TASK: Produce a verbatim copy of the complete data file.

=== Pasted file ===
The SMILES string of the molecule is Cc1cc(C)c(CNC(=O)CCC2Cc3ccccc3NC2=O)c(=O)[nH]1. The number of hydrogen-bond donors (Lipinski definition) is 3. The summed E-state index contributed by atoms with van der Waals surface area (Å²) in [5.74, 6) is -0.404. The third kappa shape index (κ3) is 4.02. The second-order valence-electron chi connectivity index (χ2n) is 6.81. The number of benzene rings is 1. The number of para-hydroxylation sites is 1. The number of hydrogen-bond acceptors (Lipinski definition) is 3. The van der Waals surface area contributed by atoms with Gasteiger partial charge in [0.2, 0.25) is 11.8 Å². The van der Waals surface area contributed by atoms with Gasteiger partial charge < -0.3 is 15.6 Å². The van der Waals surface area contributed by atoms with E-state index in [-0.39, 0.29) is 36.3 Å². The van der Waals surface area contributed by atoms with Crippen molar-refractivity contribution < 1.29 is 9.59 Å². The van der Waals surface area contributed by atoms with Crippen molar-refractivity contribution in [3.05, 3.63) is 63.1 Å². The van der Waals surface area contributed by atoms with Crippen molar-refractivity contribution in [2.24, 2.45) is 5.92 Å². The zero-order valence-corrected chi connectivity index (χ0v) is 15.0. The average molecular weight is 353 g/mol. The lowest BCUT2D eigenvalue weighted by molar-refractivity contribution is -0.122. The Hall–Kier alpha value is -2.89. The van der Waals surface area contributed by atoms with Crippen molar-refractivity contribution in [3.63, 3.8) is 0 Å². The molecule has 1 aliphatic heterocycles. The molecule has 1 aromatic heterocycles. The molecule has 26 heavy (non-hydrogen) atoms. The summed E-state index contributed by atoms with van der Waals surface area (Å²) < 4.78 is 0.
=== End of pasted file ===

The SMILES string of the molecule is Cc1cc(C)c(CNC(=O)CCC2Cc3ccccc3NC2=O)c(=O)[nH]1. The number of hydrogen-bond donors (Lipinski definition) is 3. The summed E-state index contributed by atoms with van der Waals surface area (Å²) in [5.74, 6) is -0.404. The third kappa shape index (κ3) is 4.02. The second-order valence-electron chi connectivity index (χ2n) is 6.81. The number of benzene rings is 1. The number of para-hydroxylation sites is 1. The number of hydrogen-bond acceptors (Lipinski definition) is 3. The van der Waals surface area contributed by atoms with Gasteiger partial charge in [0.2, 0.25) is 11.8 Å². The van der Waals surface area contributed by atoms with Gasteiger partial charge < -0.3 is 15.6 Å². The van der Waals surface area contributed by atoms with E-state index in [-0.39, 0.29) is 36.3 Å². The van der Waals surface area contributed by atoms with Crippen molar-refractivity contribution < 1.29 is 9.59 Å². The van der Waals surface area contributed by atoms with Crippen molar-refractivity contribution in [3.05, 3.63) is 63.1 Å². The van der Waals surface area contributed by atoms with Crippen molar-refractivity contribution in [2.24, 2.45) is 5.92 Å². The zero-order valence-corrected chi connectivity index (χ0v) is 15.0. The average molecular weight is 353 g/mol. The lowest BCUT2D eigenvalue weighted by molar-refractivity contribution is -0.122. The Hall–Kier alpha value is -2.89. The van der Waals surface area contributed by atoms with Crippen molar-refractivity contribution in [3.63, 3.8) is 0 Å². The molecule has 1 aliphatic heterocycles. The molecule has 1 aromatic heterocycles. The molecule has 26 heavy (non-hydrogen) atoms. The summed E-state index contributed by atoms with van der Waals surface area (Å²) < 4.78 is 0.